by the other forces. Some who are more physics-oriented may wonder about the fact there is what is known as the electroweak theory that received its first strong experimental support about twenty years ago. This theory jointly describes the electromagnetic and weak forces from about one billionth of a second after the big bang, when they were indistinguishable, to today, when they behave quite differently. So today the weak part of the electroweak force cannot do any of the wondrous things the electromagnetic part can do that I describe here.

These wondrous things, these indispensable undergirding phenomena, do not seem to be considered very much in the science-religion dialogue in recent years. Most of this dialogue has understandably drawn on the biological sciences: evolutionary biology, zoology, anthropology, neurology, and studies of the brain and consciousness etc. But in our passionate search for a deeper understanding of the wonders of complexity, perhaps it might worthwhile to take a backward glance at the physical instruments that are used in achieving this complexity. Should we entirely take for granted the necessary in our devout quest for the sufficient? These physical instruments, these electrodynamic phenomena, place limits on, and help define the nature of, the complexity we seek to comprehend. They provide the prerequisite physical grounding for all living complexity. To understand more clearly the nature of this grounding, let us reflect on the fact that we and all living nature are carbon-based species.

So let us consider the carbon atom. 99.97% of its mass is concentrated in the nucleus at its center and occupies some one trillionth of its volume; the rest of the volume consists of six electrons of very small mass and trillions of force-carrying photons that keep the electrons in their orbits. Therefore there is a vast array of electrodynamic phenomena that fills the overwhelming majority of the world’s space, so that we ourselves are immersed in an ocean of electromagnetic events; in fact we are part of the ocean. This helps me see these electromagnetic phenomena as constituting the furthest frontier of the physical realm probing with its sensitive tendrils into the unknown gap between that realm and the realm of the conscious and spiritual. Thus, it plays an unique role in our unending search for a fuller cohesion of the whole continuum of existence from the material to the spiritual.

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in the magazine section of our web site. Metanexus welcomes submissions between 1000 to 3000 words of essays and book reviews that seek to explore and interpret science and religion in original and insightful ways for a general educated audience. Previous columns give a good indication of the topical range and tone for acceptable essays. Please send all inquiries and submissions to Dr. Stacey Ake, Associate Editor of Metanexus at <mailto:ake@metanexus.net>.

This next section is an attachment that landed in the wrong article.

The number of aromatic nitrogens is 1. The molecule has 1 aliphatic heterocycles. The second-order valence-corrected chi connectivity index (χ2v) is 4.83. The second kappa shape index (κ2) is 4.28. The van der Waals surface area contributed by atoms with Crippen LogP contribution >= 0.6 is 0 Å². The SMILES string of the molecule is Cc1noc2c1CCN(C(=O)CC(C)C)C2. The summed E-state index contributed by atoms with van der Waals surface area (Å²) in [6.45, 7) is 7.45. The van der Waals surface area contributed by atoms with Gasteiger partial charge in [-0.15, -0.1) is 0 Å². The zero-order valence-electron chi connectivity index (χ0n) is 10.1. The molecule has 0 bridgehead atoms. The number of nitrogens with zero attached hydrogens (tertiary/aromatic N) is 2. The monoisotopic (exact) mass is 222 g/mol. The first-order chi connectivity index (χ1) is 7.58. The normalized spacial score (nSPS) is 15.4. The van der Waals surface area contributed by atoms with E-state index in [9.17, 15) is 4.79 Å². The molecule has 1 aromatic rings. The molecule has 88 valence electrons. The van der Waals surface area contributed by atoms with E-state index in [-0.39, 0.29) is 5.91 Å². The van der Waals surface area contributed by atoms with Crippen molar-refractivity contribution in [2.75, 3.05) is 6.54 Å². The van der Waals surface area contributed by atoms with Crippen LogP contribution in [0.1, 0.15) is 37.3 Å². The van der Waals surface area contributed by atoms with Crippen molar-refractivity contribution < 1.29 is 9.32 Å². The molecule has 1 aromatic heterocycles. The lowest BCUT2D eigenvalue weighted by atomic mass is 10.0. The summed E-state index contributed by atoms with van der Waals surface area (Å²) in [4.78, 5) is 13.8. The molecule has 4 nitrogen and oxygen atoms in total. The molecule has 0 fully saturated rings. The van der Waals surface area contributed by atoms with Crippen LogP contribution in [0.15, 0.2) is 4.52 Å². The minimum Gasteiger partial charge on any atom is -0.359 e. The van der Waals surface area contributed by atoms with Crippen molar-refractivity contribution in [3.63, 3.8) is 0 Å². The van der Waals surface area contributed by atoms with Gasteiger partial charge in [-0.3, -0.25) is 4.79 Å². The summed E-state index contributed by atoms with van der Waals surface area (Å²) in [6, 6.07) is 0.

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IV. Footnote;

1. Abraham Maslow, view the following link to learn about his five levels of Human Needs; Physiological, Safety, Love and belonging, Esteem and Self-actualization. Maslow taught that a small group of people reach the highest level called self-actualization, where all of their needs are met. This is when a person finds ones “calling.” He says “a musician must make music, an artist must paint and a poet must write.” Many people confuse self-actualization with fame or fortune, but often this is not the case. Many psychologists, Wayne Dyer included, believe that most people who have reached the highest level of happiness are unknown beyond their circle of family and friends. not argue or foster conflict, one just stays above it. Just chance the subject. Winning does not ever count, because the ego has been shed. You have internal peace. They begin to develop a culture and an advanced civilization. Dyer helps one reach this type of personal goal of individual inner peace and contentment, by in part, by giving up the ego. He teaches you how to attain this objective.

Maslow’s book, “Toward a Psychology of Being” is worth studying, to understand where Wayne Dyer is coming from in his work. That is the objective of self improvement by working ones way up each of Maslow’s human levels, listed above.

( http://www.mrdowling.com/602-maslow.html/ )

ADDENDUM:

J Psychosom Res. 2003 Oct;55(4):309-16.

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Physiological correlates of burnout among women.

Grossi G, Perski A, Evengard B, Blomkvist V, Orth-Gomer K.

National Institute for Psychosocial Factors and Health, Stockholm, Sweden

OBJECTIVES: The purpose of this study was to investigate the immune, endocrine, and metabolic correlates of burnout among women. METHODS: Forty-three participants with high and 20 participants with low scores for the Shirom-Melamed Burnout Questionnaire were compared in terms of subjective symptoms, job strain, social support, plasma levels of prolactin, tumor necrosis factor alpha (TNF-alpha), transforming growth factor beta (TGF-beta), C-reactive protein (CRP), neopterin, serum levels of dehydroepiandrosterone sulphate (DHEAs), progesterone, estradiol, cortisol, and glycated hemoglobin (HbA1C) in whole blood. RESULTS: Besides reporting more job strain, less social support at work, and higher levels of anxiety, depression, vital exhaustion (VE), and sleep impairments, participants with high burnout manifested higher levels of TNF-alpha and HbA1C, independent of confounders including depression. CONCLUSIONS: Among women, burnout seems to involve enhanced inflammatory responses and oxidative stress.

HCMJr Note: Much of the above is associated with the effect of stress has on Mg and MgD. HbA!C is a diabetes marker.